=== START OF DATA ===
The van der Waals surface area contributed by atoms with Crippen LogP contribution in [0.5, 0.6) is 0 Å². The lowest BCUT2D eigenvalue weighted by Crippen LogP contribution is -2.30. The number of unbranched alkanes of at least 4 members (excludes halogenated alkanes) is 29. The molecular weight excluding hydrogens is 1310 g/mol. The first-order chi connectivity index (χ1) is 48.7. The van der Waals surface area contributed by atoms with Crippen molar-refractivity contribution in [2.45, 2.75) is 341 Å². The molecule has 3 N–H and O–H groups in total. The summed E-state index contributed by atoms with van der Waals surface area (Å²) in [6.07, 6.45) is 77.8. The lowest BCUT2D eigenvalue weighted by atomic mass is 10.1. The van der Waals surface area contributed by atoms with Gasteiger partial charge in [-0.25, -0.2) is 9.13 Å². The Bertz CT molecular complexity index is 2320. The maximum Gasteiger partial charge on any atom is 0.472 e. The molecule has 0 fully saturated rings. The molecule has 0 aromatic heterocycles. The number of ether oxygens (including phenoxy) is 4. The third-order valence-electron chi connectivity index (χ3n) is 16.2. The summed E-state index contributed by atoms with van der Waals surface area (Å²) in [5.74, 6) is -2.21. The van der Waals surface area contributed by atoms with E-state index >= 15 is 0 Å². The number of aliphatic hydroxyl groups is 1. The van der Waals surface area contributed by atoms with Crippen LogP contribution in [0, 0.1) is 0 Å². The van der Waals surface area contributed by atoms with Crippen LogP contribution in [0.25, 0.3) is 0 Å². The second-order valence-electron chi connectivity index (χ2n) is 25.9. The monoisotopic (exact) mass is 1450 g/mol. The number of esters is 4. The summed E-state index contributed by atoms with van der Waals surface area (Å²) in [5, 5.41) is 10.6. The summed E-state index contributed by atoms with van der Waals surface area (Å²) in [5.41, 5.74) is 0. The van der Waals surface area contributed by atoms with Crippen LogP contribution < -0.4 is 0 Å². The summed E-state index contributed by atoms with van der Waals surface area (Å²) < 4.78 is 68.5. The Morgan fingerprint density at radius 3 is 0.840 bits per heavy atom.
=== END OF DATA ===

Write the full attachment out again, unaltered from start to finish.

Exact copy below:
The van der Waals surface area contributed by atoms with Crippen LogP contribution in [0.5, 0.6) is 0 Å². The lowest BCUT2D eigenvalue weighted by Crippen LogP contribution is -2.30. The number of unbranched alkanes of at least 4 members (excludes halogenated alkanes) is 29. The molecular weight excluding hydrogens is 1310 g/mol. The first-order chi connectivity index (χ1) is 48.7. The van der Waals surface area contributed by atoms with Crippen molar-refractivity contribution in [2.45, 2.75) is 341 Å². The molecule has 3 N–H and O–H groups in total. The summed E-state index contributed by atoms with van der Waals surface area (Å²) in [6.07, 6.45) is 77.8. The lowest BCUT2D eigenvalue weighted by atomic mass is 10.1. The van der Waals surface area contributed by atoms with Gasteiger partial charge in [-0.25, -0.2) is 9.13 Å². The Bertz CT molecular complexity index is 2320. The maximum Gasteiger partial charge on any atom is 0.472 e. The molecule has 0 fully saturated rings. The molecule has 0 aromatic heterocycles. The number of ether oxygens (including phenoxy) is 4. The third-order valence-electron chi connectivity index (χ3n) is 16.2. The summed E-state index contributed by atoms with van der Waals surface area (Å²) in [5.74, 6) is -2.21. The van der Waals surface area contributed by atoms with E-state index >= 15 is 0 Å². The number of aliphatic hydroxyl groups is 1. The van der Waals surface area contributed by atoms with Crippen LogP contribution in [0, 0.1) is 0 Å². The van der Waals surface area contributed by atoms with Crippen LogP contribution in [0.25, 0.3) is 0 Å². The second-order valence-electron chi connectivity index (χ2n) is 25.9. The monoisotopic (exact) mass is 1450 g/mol. The number of esters is 4. The summed E-state index contributed by atoms with van der Waals surface area (Å²) in [5, 5.41) is 10.6. The summed E-state index contributed by atoms with van der Waals surface area (Å²) in [5.41, 5.74) is 0. The van der Waals surface area contributed by atoms with Crippen LogP contribution < -0.4 is 0 Å². The summed E-state index contributed by atoms with van der Waals surface area (Å²) < 4.78 is 68.5. The Morgan fingerprint density at radius 3 is 0.840 bits per heavy atom.